I wrote blistering letters to Senators Mark Udall and Michael Bennet recently. To no avail! But, I'm now on their mailing list and e-mail list. Had they read what I wrote they would not have bothered to write me and brag of their great accomplishments. Now, I'm constantly bombarded with their blather about what a great job they're doing and asking for my support. I emphasize support, not advice or comment!
I wish I knew how to hold their feet to the fire. I wish I knew how to keep them from getting so cozy, comfortable and cocksure of themselves. We Republicans can see this in our GOP leaders who are touting the candidates we constituents didn't even vote for in the Primary, and thumbing their noses at the rank and file of the party. It is happening in numerous states as we approach the November 2nd election. Official Republican organization leaders contributing money to support non-Republican candidates over the GOP's official nominees.
I will suggest how we must hold the feet of those we put in office to the fire. It is through the way we deal with the local and state party leaders. It has to be through the county and state committees. When it comes time to re-elect the members of the committees, that's where it has to start. Those who have forced candidates down our throats or who have jumped ship in the middle of the campaigns have to be voted out off committees. We need to put committees in place who are broken from their fascination with the old has-beens and losers who are still holding the power over the party with a death grip. We have to break through those little closed circles in the GOP from the bottom up. If we don't, and even if we win big in 2010, these committees will so dilute and disrupt what we are sending those newly elected Republicans to Denver or Washing to do, that we'll be right back in the same old Go Along To Get Along mentality that has brought us to where we are today.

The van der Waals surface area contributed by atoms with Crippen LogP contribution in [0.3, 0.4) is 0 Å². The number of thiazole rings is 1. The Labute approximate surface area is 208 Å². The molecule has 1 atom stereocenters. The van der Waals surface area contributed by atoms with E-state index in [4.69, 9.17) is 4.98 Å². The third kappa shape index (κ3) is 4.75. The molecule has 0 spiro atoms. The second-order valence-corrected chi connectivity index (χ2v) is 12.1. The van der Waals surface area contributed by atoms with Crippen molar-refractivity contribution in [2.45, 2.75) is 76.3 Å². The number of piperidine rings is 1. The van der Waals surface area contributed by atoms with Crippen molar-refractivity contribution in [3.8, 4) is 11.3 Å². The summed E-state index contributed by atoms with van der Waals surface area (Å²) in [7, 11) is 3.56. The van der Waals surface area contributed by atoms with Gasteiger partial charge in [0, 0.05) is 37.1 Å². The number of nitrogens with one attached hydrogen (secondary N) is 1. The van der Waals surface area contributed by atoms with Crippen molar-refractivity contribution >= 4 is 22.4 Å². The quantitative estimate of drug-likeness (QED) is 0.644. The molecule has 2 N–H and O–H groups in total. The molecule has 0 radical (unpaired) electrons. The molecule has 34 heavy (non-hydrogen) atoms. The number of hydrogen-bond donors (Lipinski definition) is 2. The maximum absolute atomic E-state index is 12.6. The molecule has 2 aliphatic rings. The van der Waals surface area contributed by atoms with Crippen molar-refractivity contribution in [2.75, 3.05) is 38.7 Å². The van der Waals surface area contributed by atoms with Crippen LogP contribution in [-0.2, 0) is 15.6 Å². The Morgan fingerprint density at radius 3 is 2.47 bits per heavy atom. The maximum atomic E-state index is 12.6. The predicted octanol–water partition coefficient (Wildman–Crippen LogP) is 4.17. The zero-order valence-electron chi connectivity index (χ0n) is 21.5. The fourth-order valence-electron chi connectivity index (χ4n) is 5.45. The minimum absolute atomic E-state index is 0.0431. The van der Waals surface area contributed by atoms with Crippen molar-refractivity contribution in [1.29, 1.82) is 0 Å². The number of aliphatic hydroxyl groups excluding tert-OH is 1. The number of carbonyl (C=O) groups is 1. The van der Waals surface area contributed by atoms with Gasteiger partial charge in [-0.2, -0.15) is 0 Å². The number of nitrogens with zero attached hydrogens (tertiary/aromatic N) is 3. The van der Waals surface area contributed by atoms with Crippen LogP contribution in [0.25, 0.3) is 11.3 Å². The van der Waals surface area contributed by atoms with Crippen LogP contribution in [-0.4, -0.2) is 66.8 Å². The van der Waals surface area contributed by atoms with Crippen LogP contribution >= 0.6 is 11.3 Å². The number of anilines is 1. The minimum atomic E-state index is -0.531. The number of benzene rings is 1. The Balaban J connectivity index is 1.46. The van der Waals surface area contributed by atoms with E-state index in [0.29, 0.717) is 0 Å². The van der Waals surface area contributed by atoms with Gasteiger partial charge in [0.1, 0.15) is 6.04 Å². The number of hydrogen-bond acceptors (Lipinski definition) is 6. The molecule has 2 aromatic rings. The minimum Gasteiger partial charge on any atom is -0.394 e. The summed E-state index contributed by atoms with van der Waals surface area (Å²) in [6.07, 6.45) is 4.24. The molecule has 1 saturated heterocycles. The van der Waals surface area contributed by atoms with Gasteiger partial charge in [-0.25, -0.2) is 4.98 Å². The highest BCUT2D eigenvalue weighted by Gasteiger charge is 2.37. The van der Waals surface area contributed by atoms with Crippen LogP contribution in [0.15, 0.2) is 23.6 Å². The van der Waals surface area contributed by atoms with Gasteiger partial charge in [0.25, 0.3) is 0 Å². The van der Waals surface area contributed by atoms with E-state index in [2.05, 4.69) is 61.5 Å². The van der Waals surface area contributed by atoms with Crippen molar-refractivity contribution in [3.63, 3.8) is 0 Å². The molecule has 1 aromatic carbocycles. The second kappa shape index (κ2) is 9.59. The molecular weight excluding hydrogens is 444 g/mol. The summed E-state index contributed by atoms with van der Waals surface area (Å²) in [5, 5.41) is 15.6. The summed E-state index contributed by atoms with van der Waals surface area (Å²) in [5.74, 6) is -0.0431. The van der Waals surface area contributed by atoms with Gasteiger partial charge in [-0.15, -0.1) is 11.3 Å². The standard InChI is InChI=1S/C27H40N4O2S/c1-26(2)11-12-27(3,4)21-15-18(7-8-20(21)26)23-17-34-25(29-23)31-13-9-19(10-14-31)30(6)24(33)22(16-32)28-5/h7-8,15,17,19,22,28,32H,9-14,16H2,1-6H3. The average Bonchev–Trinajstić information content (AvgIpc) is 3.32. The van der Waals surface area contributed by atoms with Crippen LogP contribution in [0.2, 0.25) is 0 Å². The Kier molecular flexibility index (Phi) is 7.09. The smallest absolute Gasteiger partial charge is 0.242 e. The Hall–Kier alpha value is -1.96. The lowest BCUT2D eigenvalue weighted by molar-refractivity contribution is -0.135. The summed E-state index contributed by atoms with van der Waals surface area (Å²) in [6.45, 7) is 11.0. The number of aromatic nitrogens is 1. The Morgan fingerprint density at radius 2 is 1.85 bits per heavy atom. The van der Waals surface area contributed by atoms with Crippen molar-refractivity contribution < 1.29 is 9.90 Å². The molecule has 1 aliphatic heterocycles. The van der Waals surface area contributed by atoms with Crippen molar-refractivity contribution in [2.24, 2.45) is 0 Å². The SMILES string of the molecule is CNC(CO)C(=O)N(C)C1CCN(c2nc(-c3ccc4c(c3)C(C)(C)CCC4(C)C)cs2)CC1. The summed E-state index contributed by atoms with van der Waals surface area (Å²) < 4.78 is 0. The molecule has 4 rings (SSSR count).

I'm sure I've been a total pain you know where to the leaders in my part of Colorado. I intended to be. This column is intended to be even more painful, and I'll not make one single apology or excuse for what I've written and said. I think poor leadership has been and is being exerted in these committees. The committees are the power in the party, and we have to control that power as the voting body, not the small, elite circle that currently does so.
If we voters hold that power, then it will be up to the people who are holding office as Republicans to have to toe the mark on keeping pledges and upholding the party platform, reporting to us, not to the little circles of elites who could care less about the body politic of the GOP. If they promise it, we expect it to be done. If they say it, we demand it be so! Forget the compromising and reaching across the aisle! This ain't John McCain Country any more!
© Colonel Curtis D. Dale, PhD USAF (Ret), October 2010